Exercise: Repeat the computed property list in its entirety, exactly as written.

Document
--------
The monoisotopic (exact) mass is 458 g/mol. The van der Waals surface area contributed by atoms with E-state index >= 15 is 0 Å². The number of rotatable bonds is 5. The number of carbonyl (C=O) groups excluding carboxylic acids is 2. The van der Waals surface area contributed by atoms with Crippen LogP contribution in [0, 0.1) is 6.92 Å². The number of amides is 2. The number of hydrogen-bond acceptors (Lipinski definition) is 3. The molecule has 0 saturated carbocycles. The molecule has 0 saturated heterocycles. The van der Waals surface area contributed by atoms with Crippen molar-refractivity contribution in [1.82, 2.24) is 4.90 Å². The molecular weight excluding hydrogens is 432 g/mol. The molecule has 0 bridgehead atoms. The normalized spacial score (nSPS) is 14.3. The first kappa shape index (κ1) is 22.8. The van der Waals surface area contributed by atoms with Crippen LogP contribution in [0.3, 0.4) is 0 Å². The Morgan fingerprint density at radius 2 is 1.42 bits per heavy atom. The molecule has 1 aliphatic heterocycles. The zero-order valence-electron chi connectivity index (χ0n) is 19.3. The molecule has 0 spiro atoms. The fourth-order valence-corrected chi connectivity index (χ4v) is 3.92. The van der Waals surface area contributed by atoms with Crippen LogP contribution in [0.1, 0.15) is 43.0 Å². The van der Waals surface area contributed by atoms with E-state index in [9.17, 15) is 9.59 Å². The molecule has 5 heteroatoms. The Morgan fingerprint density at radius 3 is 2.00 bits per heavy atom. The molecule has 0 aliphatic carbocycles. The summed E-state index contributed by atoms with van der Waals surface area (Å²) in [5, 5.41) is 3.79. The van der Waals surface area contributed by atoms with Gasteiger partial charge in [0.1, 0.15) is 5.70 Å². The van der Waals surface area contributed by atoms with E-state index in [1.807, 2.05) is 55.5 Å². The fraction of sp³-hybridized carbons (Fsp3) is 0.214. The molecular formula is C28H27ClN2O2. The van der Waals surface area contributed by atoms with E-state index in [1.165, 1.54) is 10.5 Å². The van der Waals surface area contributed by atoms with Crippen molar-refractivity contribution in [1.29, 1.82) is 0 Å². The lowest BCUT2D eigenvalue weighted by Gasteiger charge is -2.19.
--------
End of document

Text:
The monoisotopic (exact) mass is 458 g/mol. The van der Waals surface area contributed by atoms with E-state index >= 15 is 0 Å². The number of rotatable bonds is 5. The number of carbonyl (C=O) groups excluding carboxylic acids is 2. The van der Waals surface area contributed by atoms with Crippen LogP contribution in [0, 0.1) is 6.92 Å². The number of amides is 2. The number of hydrogen-bond acceptors (Lipinski definition) is 3. The molecule has 0 saturated carbocycles. The molecule has 0 saturated heterocycles. The van der Waals surface area contributed by atoms with Crippen molar-refractivity contribution in [1.82, 2.24) is 4.90 Å². The molecular weight excluding hydrogens is 432 g/mol. The molecule has 0 bridgehead atoms. The normalized spacial score (nSPS) is 14.3. The first kappa shape index (κ1) is 22.8. The van der Waals surface area contributed by atoms with Crippen LogP contribution in [0.3, 0.4) is 0 Å². The Morgan fingerprint density at radius 2 is 1.42 bits per heavy atom. The molecule has 1 aliphatic heterocycles. The zero-order valence-electron chi connectivity index (χ0n) is 19.3. The molecule has 0 spiro atoms. The fourth-order valence-corrected chi connectivity index (χ4v) is 3.92. The van der Waals surface area contributed by atoms with Crippen LogP contribution in [0.1, 0.15) is 43.0 Å². The van der Waals surface area contributed by atoms with E-state index in [9.17, 15) is 9.59 Å². The molecule has 5 heteroatoms. The Morgan fingerprint density at radius 3 is 2.00 bits per heavy atom. The molecule has 0 aliphatic carbocycles. The summed E-state index contributed by atoms with van der Waals surface area (Å²) in [5, 5.41) is 3.79. The van der Waals surface area contributed by atoms with Gasteiger partial charge in [0.1, 0.15) is 5.70 Å². The van der Waals surface area contributed by atoms with E-state index in [1.807, 2.05) is 55.5 Å². The fraction of sp³-hybridized carbons (Fsp3) is 0.214. The molecular formula is C28H27ClN2O2. The van der Waals surface area contributed by atoms with E-state index in [1.165, 1.54) is 10.5 Å². The van der Waals surface area contributed by atoms with Crippen molar-refractivity contribution in [1.29, 1.82) is 0 Å². The lowest BCUT2D eigenvalue weighted by Gasteiger charge is -2.19.